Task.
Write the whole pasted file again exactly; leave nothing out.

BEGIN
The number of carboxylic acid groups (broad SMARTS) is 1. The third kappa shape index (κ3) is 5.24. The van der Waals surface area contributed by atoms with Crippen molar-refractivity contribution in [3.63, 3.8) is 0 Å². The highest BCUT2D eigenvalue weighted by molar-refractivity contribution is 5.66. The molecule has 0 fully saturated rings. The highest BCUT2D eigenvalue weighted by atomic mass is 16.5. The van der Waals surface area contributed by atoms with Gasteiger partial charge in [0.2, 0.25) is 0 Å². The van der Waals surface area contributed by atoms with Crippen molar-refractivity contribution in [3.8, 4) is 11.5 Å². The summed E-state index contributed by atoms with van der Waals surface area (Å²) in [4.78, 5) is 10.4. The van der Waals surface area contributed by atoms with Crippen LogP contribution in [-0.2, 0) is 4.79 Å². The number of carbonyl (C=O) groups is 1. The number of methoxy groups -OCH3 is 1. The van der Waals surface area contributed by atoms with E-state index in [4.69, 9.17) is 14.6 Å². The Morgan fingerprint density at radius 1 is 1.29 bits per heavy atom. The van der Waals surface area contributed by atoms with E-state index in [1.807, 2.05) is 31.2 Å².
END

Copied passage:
The number of carboxylic acid groups (broad SMARTS) is 1. The third kappa shape index (κ3) is 5.24. The van der Waals surface area contributed by atoms with Crippen molar-refractivity contribution in [3.63, 3.8) is 0 Å². The highest BCUT2D eigenvalue weighted by molar-refractivity contribution is 5.66. The molecule has 0 fully saturated rings. The highest BCUT2D eigenvalue weighted by atomic mass is 16.5. The van der Waals surface area contributed by atoms with Gasteiger partial charge in [0.2, 0.25) is 0 Å². The van der Waals surface area contributed by atoms with Crippen molar-refractivity contribution in [3.8, 4) is 11.5 Å². The summed E-state index contributed by atoms with van der Waals surface area (Å²) in [4.78, 5) is 10.4. The van der Waals surface area contributed by atoms with Crippen LogP contribution in [-0.2, 0) is 4.79 Å². The number of carbonyl (C=O) groups is 1. The number of methoxy groups -OCH3 is 1. The van der Waals surface area contributed by atoms with E-state index in [4.69, 9.17) is 14.6 Å². The Morgan fingerprint density at radius 1 is 1.29 bits per heavy atom. The van der Waals surface area contributed by atoms with E-state index in [1.807, 2.05) is 31.2 Å².